Microsoft has developed a clever method called "Package for CD". In this method, the main file, all the linked files, and a freeware Microsoft PowerPoint Viewer (but no party hats or corkscrews!) are packaged together on a Compact Disk or a flashdrive. The viewer is not necessarily the same viewer as used by the presenting computer. The resulting packages may be large; in fact, they may be too large to be sent over the internet. However, all your "stuff" will be together.

PowerPoint without PowerPoint: PowerPoint provides a great tool for organizing material for presentations. However, it might not be the most convenient tool for viewing them. Nearly every computer platform (Microsoft, Apple, Linux, and Android) has some version of Adobeís Acrobat Reader or Foxitís PDF Reader. Acrobat files are highly compressed and, as the files extension, "PDF" (Portable Document Format) implies, theyíre highly portable. Itís quite easy to export (or "print") PPTís to PDFís. So, if you have a PDF reader, you can use it as your presentation software. You certainly can present text and picture in very high resolution. However, unless you have the full and fairly expensive Adobe Acrobat, you wonít be able to easily embed sound and video material.

(http://www.adobe.com/designcenter/tutorials/flashpdf/). Until we produce hundreds of pages, most PDF files remain small enough to be sent as email attachments. If you can bear doing things the "old-fashioned way," with text, talk, and pictures, and you donít need jazzy transitions or videos, you might consider the PDF option.

Guess What?: Slides are Pictures. Remember that in days of yore (which is a small suburb of Neverland) we made slide shows by taking individual slides and arranging them in the tray or "carousel" of an overheated projector. Except for the fact that they could warm a chilly garage, I never liked the projectors. However, the notion of putting individual slides in order is very attractive. Letís use PowerPoint to compose our presentations but letís export to the presentations to a series of ordered JPEG files. All sorts of electronic devices can display JPEGís as slide shows. Among them are Blu-ray (BD) and DVD players, LCD and LED TVís, digital projectors, and smart phones. In fact, with a large-screen TV, you donít need a computer or projector at all.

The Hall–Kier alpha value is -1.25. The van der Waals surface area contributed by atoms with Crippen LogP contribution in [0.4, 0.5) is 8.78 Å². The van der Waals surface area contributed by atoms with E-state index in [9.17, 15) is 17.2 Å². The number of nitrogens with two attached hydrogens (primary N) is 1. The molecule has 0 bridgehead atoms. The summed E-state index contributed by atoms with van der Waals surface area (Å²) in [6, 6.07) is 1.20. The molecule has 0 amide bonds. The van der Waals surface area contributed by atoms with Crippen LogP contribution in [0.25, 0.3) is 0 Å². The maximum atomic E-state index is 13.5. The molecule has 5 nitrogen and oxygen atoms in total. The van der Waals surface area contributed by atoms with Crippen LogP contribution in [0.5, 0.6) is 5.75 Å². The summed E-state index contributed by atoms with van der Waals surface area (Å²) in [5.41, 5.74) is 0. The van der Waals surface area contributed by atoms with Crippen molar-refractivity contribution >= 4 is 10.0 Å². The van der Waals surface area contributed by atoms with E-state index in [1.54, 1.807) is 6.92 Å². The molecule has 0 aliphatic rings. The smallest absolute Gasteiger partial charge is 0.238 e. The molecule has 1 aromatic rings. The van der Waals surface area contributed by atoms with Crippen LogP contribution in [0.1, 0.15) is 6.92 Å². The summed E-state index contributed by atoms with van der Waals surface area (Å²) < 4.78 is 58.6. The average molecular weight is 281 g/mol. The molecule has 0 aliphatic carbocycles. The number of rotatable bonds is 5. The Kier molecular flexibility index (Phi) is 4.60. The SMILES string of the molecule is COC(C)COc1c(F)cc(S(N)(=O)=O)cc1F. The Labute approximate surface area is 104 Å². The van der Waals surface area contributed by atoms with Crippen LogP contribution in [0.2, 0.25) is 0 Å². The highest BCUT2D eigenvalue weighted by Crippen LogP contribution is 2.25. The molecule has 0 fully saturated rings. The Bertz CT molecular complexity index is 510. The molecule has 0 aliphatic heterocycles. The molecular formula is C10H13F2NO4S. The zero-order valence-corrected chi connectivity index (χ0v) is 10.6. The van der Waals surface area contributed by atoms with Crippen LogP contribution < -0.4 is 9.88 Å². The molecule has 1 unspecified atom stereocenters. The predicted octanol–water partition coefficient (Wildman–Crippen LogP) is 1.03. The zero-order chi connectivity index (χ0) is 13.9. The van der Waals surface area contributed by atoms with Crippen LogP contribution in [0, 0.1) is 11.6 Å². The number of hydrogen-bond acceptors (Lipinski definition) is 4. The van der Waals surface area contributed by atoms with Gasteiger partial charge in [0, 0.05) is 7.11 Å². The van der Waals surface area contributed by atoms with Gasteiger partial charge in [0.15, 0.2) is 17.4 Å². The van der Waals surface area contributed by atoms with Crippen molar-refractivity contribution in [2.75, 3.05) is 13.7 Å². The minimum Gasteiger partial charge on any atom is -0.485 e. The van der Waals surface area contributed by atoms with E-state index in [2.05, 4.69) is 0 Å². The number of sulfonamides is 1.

There are many slideshow software programs, ranging from freeware (Picasa; http://picasa.google.com/) to fairly expensive programs (Magix Photostory; www.magix.com) Many of them can mix audio, still photos, and video clips with a wide variety of transitions into beautiful (or bizarrely garish) productions. Many of these programs produce shows that can be burnt to discs and shown on DVD players. As a good DVD player can be purchased for less than $50, you can avoid using a computer by brining a DVD player to plug into a large-screen TV or a digital projector.

HDMI technology adds a new wrinkle to sideshows. Many new laptops, some tablets, and many DVD and Blu-ray players have HDMI outputs. Better yet, many new models of digital projectors allow HDMI inputs. Here too, you can carry your show on much more than a computer of flashdrive,

Given all these alternatives, learn to be a good Boy Scout who knows how to "be prepared." If you wish, you can wear short khaki pants, a campaign hat, and a neckerchief, but this will only work for some audiences. If you fumble in your presentations, donít say that we didnít warn you.

Carry on, Scouts!